Thursday, October 29, 2009

Afghanistan War is Useless

So opines Ralph Peters. Peters' piece in the NY Post is written in a style that reminds one of a conversation with a friend - it feels informal, like it's from the heart.

I’ve selected three quotes from the article which are very astute and deviate from the typical war-mongering cries from the media to which we’ve come so accustomed.

Now we are warned that, unless we send another 40,000 US troops to convince Afghans we're their friends, unspecified woes will fall upon us like biblical plagues.

The generals refuse to recognize that, from the local viewpoint, the Taliban are the patriots. We're the Redcoats.

So our troops hold their fire and die to protect Afghan villagers who back the Taliban and to protect an Afghan government the people despise. How, exactly, does this advance our national security?

Peters was doing so well until the final four paragraphs where he apparently realized that he was, in fact, a member of the main stream media and the day ended in ‘Y’. A leopard never truly loses its spots, no? Peters feigns the idea of peace (but only against the Taliban) but continues the war cries against the American boogieman: al Qaeda.

Why, according to Peters, are the Taliban patriots but al Qaeda must be eradicated? Is al Qaeda’s skin browner than the Taliban’s?

Peters wrote:
Killing our nation's enemies always makes sense. [his emphasis]

There are so many things wrong with that simple, but powerful, sentence.
First, who gets to decide who “our nation’s” enemies are?
More to the point, who is this collective that Peters has failed to identify that obviously makes up the “our”?
By virtue of the fact that I was born on this land mass known as America, am I to be lumped in with “our”?
If I am part of “our”, am I to wait until I have been given direction by some person or some group of persons so that I can be enlightened as to who “our”/my enemy is?
What if I don’t agree with the fact that someone or group of persons has been labeled as “our” enemy?
Does killing them still “always make sense”?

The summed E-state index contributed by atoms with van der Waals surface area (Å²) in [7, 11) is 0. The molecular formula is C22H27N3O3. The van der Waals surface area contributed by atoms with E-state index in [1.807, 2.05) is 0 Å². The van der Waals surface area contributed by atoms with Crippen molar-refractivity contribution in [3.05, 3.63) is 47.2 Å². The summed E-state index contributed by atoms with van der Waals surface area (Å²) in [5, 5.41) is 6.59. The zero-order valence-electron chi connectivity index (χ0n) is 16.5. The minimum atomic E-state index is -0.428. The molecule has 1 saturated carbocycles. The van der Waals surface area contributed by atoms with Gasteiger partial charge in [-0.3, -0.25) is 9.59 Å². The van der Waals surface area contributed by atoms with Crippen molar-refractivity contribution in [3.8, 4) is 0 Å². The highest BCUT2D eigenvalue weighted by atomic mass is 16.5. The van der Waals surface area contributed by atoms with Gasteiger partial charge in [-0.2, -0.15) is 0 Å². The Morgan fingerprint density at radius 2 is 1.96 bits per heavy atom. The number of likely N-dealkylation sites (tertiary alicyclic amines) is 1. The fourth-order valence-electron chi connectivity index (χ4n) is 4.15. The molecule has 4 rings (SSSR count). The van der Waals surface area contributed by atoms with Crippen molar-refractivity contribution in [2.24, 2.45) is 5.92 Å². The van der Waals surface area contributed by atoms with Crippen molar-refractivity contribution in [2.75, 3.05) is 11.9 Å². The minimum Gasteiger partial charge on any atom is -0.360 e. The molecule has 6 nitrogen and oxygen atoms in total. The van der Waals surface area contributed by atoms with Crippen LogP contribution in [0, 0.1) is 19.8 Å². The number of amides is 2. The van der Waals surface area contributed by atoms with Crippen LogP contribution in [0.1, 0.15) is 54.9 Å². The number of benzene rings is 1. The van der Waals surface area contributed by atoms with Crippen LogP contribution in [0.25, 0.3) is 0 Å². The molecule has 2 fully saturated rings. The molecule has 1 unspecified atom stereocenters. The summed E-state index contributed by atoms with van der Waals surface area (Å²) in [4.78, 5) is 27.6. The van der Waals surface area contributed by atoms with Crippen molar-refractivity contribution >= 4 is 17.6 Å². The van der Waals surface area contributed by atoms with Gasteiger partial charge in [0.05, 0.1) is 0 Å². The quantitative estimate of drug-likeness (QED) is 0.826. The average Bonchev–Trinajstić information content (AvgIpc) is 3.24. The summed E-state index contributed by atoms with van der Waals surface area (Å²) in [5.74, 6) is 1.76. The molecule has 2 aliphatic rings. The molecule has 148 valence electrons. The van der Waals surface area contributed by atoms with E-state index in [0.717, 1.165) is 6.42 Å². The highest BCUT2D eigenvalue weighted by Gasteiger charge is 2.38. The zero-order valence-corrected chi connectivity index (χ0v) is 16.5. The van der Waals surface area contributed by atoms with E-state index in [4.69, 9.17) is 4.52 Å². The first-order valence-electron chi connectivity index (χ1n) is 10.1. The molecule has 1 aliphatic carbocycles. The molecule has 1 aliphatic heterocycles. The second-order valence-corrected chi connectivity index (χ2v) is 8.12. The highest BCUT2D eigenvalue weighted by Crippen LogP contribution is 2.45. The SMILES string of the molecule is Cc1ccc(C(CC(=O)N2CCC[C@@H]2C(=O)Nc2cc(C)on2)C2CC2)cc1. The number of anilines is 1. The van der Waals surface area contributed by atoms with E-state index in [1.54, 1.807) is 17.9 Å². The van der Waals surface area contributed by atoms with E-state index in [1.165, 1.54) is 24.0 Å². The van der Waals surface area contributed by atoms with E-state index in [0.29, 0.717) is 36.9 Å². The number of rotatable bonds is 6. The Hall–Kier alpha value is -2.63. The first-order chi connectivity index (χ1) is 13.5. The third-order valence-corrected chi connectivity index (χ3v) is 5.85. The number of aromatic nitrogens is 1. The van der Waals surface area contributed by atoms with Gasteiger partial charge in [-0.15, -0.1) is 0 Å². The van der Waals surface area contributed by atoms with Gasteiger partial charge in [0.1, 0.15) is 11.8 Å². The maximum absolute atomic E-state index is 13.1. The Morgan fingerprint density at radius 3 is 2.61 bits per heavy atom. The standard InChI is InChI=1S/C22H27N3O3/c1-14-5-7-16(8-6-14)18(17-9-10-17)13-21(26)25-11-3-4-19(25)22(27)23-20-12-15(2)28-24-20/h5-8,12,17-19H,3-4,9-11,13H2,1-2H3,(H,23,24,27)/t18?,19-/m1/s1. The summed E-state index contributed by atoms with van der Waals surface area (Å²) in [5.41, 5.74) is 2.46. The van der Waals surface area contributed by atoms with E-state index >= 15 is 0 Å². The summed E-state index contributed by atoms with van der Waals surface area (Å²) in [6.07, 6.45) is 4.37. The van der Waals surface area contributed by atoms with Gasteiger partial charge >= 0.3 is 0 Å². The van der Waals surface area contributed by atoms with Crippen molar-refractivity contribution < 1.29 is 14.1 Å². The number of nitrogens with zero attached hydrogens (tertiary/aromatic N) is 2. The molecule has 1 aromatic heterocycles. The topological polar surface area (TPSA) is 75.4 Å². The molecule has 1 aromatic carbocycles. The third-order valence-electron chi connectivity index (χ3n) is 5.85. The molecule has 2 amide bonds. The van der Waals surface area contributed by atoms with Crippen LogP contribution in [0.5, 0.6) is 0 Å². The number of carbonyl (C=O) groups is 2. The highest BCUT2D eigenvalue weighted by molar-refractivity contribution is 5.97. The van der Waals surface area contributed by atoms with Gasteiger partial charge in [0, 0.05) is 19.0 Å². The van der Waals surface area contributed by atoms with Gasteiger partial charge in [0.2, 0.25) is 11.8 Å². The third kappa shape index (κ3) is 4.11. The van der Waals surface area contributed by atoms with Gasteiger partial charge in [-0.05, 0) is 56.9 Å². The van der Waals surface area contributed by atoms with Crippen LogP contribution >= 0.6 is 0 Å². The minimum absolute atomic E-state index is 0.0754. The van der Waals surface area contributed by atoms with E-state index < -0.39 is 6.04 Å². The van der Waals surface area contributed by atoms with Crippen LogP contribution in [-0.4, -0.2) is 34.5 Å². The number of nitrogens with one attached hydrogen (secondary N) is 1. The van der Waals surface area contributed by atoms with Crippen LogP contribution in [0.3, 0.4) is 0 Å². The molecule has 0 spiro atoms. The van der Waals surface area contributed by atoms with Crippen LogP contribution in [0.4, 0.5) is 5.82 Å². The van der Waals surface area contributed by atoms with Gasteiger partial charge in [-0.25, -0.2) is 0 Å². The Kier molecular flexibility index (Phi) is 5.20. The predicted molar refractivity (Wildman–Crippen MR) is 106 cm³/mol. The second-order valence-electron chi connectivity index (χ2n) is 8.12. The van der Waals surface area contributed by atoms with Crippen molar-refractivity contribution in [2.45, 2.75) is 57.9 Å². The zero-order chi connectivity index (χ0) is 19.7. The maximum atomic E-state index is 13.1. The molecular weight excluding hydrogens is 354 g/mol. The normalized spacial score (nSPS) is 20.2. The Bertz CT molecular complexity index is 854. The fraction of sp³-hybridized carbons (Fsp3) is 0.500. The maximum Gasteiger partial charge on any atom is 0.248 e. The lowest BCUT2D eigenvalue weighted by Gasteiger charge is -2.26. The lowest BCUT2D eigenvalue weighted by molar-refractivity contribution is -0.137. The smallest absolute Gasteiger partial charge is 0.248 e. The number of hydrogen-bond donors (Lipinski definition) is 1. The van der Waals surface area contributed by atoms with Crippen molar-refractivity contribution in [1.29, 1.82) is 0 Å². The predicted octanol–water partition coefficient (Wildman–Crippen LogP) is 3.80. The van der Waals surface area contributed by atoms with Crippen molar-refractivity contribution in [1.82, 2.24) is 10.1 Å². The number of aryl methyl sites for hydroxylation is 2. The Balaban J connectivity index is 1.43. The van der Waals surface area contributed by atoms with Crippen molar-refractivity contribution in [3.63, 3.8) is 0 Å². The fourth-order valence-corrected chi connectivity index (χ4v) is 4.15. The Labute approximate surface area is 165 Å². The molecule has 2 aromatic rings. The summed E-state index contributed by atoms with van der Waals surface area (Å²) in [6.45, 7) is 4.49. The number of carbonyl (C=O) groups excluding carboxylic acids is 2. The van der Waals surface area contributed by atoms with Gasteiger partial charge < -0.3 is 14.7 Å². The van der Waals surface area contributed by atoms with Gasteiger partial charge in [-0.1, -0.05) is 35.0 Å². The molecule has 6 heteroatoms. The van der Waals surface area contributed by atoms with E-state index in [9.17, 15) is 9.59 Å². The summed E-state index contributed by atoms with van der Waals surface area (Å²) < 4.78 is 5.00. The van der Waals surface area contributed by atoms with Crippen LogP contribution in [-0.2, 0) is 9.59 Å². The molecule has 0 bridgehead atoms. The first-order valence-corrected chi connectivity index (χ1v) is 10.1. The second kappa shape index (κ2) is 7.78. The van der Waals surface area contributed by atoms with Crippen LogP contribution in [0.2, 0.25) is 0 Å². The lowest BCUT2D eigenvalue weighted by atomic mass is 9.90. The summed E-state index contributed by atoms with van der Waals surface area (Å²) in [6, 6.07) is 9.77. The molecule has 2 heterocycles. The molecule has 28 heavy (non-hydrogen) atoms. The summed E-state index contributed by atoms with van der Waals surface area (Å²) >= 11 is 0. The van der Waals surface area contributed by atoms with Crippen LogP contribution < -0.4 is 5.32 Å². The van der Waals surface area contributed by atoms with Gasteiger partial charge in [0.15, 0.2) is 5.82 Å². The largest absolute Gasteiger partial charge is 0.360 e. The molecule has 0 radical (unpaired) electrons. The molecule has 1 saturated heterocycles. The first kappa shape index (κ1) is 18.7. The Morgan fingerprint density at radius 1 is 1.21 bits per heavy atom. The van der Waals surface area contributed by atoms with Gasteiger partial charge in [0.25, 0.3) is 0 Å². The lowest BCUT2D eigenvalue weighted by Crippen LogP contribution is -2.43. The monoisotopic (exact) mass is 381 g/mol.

Tell that to the Japanese Americans during WWII.

Tuesday, October 27, 2009

Nullification in Ohio

The bureaucrats in the State of Ohio have introduced the "Firearms Freedom Act" which seeks to “... provide that ammunition, firearms, and firearm accessories that are manufactured and remain in Ohio are not subject to federal laws and regulations derived under Congress’ authority to regulate interstate commerce and to require the words “Made in Ohio” be stamped on a central metallic part of any firearm manufactured and sold in Ohio.”

The Federal Government, by way of the Bureau of Alcohol, Tobacco and Firearms expressed its own view of the Tenth Amendment this week when it issued an open letter to ‘all Tennessee Federal Firearms Licensees’ in which it denounced the opinion of Beavers and the Tennessee legislature. ATF assistant director Carson W. Carroll wrote that ‘Federal law supersedes the Act’, and thus the ATF considers it meaningless.

Don't you Buckeyes feel so well "represented"? I can just hear the shouts now:

"We need to throw the rascals out! These current bureaucrats are violating our rights so we need to replace them with a different set of bureaucrats who can violate our rights in a different way!"

The bureaucrats in Ohio have done the right thing which is to ignore the Feds, or at least they pretend that they are going to. But what are they going to do when the Feds inevitably threaten to cut their federal funding if they don't play nice? Will they have the brass to hold firm to their convictions (if you can call them that) and continue to extend the middle finger to DC?

We shall see. In the mean time, let this be a lesson to all you "Constitutionalists" out there who think that a piece of paper can somehow prevent the bureaucrats from becoming tyrannical.

Sure, the Constitution has a lot of history behind it, it was signed by a bunch of very hallowed dead guys, and I'm sure it looks very important behind the glass and lights for the tourists at the National Archives. But reality has shown that it really isn't worth the parchment on which it's written.

Lysander Spooner said, "...whether the Constitution really be one thing, or another, this much is certain - that it has either authorized such a government as we have had, or has been powerless to prevent it. In either case, it is unfit to exist."

Sunday, October 25, 2009

The Constitution: a non-binding contract

Here is a great article written by Russell D. Longcore that may make you reconsider your thoughts about the US Constitution and its ability to effectively control tyrannical government. It also offers up some tactical advice to Texas in the wake of secession talk.